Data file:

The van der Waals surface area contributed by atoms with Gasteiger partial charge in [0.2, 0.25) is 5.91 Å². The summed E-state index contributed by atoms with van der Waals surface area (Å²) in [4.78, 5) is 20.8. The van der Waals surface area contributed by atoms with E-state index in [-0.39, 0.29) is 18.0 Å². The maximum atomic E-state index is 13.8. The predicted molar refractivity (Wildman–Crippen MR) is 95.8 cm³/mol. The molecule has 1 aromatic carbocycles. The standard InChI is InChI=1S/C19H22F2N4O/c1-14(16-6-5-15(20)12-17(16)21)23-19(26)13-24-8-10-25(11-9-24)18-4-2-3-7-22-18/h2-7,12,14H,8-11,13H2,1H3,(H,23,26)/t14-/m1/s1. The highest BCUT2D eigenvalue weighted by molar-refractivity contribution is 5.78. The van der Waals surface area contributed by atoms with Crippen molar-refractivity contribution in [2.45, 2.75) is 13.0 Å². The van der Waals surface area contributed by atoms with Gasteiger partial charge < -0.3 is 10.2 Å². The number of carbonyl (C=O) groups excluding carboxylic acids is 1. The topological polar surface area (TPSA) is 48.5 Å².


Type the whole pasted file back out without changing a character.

The van der Waals surface area contributed by atoms with Gasteiger partial charge in [0.2, 0.25) is 5.91 Å². The summed E-state index contributed by atoms with van der Waals surface area (Å²) in [4.78, 5) is 20.8. The van der Waals surface area contributed by atoms with E-state index in [-0.39, 0.29) is 18.0 Å². The maximum atomic E-state index is 13.8. The predicted molar refractivity (Wildman–Crippen MR) is 95.8 cm³/mol. The molecule has 1 aromatic carbocycles. The standard InChI is InChI=1S/C19H22F2N4O/c1-14(16-6-5-15(20)12-17(16)21)23-19(26)13-24-8-10-25(11-9-24)18-4-2-3-7-22-18/h2-7,12,14H,8-11,13H2,1H3,(H,23,26)/t14-/m1/s1. The highest BCUT2D eigenvalue weighted by molar-refractivity contribution is 5.78. The van der Waals surface area contributed by atoms with Crippen molar-refractivity contribution in [2.45, 2.75) is 13.0 Å². The van der Waals surface area contributed by atoms with Gasteiger partial charge < -0.3 is 10.2 Å². The number of carbonyl (C=O) groups excluding carboxylic acids is 1. The topological polar surface area (TPSA) is 48.5 Å².